How It WorksThe Biggest Innovations in Science Right Now

The Biggest Innovations in Science Right Now


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by Tanya Mwamuka

As a biomedical science student I’m constantly made aware of the brilliance of the human form. So today I’m going to give you a quick run through of four recent innovations in science which are out of this world. Some a little scary, but nonetheless a show of just how ingenious humanity really is.  


Artificial womb

Lambs developed for up to four weeks: Children’s Hospital of Philadelphia 

The artificial womb allows the development of a foetus outside of a natural biological uterus. The womb, whilst somewhat simple looking is anything but. It consists of what seems to be amniotic fluid filled sack, providing nutrients and oxygen through connected tubes and cables which monitor the development of the organism. Though the idea has been theorised for many years it has now transitioned from a hypothetical to a reality. This was proved by the successful growth of a lamb foetus; kept alive in the uterus for 4 months.  Naturally this hot topic of controversy riddled with the usual accusations of ‘science has gone too far’. Despite this even I who battles internally with the ethics of my chosen study, cannot refute the plethora of benefits it could bring.  The development of the artificial womb is aimed primarily for medicinal purposes. It has the potential of increasing life expectancy for premature babies, and could soon be a replace surrogacy for couples who struggle to conceive ‘traditional’. While the dystopian image of rows upon rows of plastic bag grown babies does give a slight chill, I don’t think anyone can doubt just how amazing this innovation truly is.


Gravitational waves detected

The collision of two black holes— detected by the Laser Interferometer Gravitational-Wave Observatory, or LIGO— seen in this still from a computer simulation. (SXS)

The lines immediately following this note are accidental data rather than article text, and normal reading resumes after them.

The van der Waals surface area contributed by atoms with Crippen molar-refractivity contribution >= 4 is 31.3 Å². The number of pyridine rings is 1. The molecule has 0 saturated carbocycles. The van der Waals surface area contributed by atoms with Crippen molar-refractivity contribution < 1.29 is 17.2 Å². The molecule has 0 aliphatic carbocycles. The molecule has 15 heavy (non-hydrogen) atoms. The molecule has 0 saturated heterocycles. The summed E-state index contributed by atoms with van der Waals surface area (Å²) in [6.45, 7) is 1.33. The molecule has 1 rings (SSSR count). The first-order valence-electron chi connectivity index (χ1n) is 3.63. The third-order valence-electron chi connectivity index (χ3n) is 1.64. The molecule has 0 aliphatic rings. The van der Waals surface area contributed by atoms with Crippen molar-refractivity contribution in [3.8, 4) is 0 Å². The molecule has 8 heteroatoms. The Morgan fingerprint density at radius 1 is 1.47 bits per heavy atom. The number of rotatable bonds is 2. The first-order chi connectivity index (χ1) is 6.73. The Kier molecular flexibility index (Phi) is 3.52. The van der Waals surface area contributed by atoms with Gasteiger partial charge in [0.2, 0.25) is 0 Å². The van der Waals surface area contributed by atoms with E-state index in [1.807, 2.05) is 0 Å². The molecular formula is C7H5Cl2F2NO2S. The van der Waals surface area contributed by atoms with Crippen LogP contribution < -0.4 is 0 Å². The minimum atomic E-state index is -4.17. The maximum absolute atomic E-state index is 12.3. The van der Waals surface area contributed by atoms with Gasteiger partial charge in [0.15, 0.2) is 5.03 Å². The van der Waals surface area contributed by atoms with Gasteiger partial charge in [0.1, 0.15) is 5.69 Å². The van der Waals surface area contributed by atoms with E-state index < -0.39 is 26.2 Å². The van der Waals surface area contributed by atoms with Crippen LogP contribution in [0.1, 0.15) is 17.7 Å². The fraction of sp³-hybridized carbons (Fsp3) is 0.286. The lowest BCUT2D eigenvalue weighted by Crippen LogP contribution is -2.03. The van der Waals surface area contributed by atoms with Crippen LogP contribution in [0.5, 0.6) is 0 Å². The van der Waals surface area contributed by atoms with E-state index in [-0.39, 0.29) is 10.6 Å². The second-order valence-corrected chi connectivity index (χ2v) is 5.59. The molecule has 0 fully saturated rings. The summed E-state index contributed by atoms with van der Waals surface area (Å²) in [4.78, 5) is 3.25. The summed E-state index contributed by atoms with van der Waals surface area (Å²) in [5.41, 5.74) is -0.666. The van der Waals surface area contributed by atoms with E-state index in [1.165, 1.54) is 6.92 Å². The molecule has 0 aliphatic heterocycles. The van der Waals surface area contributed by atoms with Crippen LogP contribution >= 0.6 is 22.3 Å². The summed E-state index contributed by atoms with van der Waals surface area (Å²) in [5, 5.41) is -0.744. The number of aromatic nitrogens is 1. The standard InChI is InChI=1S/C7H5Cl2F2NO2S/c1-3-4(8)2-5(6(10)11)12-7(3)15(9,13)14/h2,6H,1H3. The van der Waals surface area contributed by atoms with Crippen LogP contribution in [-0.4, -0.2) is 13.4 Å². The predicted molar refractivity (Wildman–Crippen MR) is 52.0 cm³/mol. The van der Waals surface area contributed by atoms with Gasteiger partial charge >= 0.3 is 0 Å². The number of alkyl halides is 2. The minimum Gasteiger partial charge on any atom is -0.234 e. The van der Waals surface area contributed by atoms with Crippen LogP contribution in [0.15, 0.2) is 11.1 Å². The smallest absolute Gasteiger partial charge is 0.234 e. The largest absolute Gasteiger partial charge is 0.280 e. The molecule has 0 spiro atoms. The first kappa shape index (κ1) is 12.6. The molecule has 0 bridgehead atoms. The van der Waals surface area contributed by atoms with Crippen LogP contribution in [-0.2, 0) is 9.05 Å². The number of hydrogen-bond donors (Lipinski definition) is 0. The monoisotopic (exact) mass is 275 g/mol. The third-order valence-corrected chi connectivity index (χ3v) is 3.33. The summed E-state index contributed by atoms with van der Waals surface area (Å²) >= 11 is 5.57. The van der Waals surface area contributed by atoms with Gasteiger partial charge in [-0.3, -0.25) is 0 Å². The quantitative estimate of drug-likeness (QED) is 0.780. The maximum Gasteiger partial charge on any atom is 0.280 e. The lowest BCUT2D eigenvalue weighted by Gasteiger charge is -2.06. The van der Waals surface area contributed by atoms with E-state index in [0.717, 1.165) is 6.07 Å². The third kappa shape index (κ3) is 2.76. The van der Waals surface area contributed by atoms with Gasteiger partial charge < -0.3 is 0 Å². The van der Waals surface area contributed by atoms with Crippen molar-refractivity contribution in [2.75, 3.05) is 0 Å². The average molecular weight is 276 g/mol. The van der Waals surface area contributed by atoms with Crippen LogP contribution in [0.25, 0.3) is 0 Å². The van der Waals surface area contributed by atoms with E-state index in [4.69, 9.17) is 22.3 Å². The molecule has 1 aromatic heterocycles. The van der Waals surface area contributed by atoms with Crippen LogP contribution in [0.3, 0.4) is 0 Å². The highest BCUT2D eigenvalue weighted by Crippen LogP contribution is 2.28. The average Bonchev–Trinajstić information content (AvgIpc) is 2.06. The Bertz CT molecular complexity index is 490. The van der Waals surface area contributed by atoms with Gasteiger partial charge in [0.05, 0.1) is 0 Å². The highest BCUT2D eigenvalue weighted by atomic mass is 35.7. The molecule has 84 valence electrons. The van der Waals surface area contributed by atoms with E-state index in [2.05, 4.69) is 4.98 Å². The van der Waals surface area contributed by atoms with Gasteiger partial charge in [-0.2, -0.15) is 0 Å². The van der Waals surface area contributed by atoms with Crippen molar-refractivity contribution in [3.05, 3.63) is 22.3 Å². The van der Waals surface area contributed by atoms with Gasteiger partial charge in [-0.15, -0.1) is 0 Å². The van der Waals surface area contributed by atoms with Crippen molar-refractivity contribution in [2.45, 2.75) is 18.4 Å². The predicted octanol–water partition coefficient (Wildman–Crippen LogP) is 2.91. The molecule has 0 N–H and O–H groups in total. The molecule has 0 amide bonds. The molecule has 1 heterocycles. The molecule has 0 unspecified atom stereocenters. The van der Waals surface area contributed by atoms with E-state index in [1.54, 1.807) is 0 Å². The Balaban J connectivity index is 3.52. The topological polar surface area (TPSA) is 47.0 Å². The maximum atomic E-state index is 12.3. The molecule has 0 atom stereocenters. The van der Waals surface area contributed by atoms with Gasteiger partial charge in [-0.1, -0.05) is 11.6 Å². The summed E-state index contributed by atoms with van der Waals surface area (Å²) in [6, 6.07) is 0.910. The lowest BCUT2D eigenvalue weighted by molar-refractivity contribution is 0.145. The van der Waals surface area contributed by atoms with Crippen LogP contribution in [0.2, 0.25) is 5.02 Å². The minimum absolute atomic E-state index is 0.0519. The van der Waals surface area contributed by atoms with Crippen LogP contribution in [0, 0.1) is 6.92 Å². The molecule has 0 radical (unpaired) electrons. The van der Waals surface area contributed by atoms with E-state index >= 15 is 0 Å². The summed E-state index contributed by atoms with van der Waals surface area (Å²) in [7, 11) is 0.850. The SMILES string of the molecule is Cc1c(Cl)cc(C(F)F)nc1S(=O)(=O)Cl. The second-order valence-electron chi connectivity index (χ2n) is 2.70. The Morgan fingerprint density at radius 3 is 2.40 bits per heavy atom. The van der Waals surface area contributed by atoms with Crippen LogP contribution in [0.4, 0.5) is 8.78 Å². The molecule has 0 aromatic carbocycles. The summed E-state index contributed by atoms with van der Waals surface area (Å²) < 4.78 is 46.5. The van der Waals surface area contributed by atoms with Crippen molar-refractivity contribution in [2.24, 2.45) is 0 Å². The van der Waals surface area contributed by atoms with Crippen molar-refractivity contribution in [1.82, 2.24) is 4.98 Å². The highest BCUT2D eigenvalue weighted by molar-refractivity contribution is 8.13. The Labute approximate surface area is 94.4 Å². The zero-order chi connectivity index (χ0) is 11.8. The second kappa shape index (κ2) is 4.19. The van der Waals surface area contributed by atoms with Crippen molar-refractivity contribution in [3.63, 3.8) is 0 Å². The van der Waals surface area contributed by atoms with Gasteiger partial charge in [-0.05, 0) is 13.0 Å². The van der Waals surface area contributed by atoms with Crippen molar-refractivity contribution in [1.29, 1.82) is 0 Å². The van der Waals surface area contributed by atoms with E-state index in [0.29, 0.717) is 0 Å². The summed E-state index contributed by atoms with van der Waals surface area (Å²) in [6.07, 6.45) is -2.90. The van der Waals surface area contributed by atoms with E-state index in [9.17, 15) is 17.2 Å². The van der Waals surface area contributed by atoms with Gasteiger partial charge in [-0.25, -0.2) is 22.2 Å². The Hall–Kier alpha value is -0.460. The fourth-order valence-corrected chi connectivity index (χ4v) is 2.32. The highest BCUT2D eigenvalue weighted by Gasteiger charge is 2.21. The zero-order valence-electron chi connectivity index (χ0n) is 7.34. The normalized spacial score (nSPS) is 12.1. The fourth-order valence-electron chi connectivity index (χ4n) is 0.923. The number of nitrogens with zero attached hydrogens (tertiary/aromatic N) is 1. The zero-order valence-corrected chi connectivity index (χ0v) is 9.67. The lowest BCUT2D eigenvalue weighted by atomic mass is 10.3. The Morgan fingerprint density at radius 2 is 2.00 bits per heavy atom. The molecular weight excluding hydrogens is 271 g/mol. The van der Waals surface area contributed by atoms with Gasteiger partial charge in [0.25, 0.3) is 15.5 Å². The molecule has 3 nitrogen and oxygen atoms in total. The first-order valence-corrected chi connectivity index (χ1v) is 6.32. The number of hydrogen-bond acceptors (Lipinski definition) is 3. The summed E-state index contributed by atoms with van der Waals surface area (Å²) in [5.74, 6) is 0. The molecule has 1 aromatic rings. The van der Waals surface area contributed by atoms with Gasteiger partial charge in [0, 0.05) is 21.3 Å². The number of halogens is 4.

I’m taking you back in time with this one. Billions of years ago two black holes merged together which caused a monumental ripple in the fabric of time and space. Scientists have recently detected this by using a instrument called a LIGO for the first time ever. This was something that physicist Albert Einstein had theorised but never had the chance to observe. And if you’re in any doubt of how significant this is, then take note that this innovation was the last year’s Nobel Prize in physics.


Gene editing of the human embryo

The wave of controversy hits us again.  Geneticists from Oregon were able to successfully edit out a defect out of the DNA of a living human cell. Using CRISPR technology they were able to change the DNA of one cell embryos – repairing a disease which causes mutation. Due to the restriction on embryonic research – which enforces the termination of altered embryos at 14 days, the altered embryonic cells were not developed into humans. On one side it’s easy to be all for this technology, the potential eradication of genetic diseases such as Cystic Fibrosis, Huntington’s  and many more- it would be cruel not to help these sufferers. Then again how far is too far? What characteristics should be considered a ‘defect’? Who decides that what is a defect? Despite this let’s not take away from the science the use of CRSIPR in such a way is incredible, to be able to ‘cut’ away genes as easily as paper to scissors (granted on a molecular level) is just mind blowing. In terms of scientific technique, the use of CRISPR is so easy almost anyone could do it. You can even find CRSIPR kits sold online from websites such as sythengo.


Particle Physics meets the Ancient Egypt

Credit: Nature

 A previously unknown void in the Great Pyramid of Giza was recently discovered, and no not by archaeologists but by physicists. Using Moun detectors, researchers uncovered this void which may have stayed a secret otherwise. This is a perfect demonstration of two fields coming together to help to aid each other in discovery. This may very well be a technology used on regular basis to help archaeologists dig further into History.

Every day scientists make incredible discoveries, some by accident and some made by year upon years building on previous research. It truly is amazing what we can do as humans.



Tanya Mwamuka is currently studying Biomedical Sciences at the University of Manchester and hopes to get into science journalism and media after her degree. She is a lover of fashion and travelling and enjoys learning languages in her spare time. Right now she is learning French.

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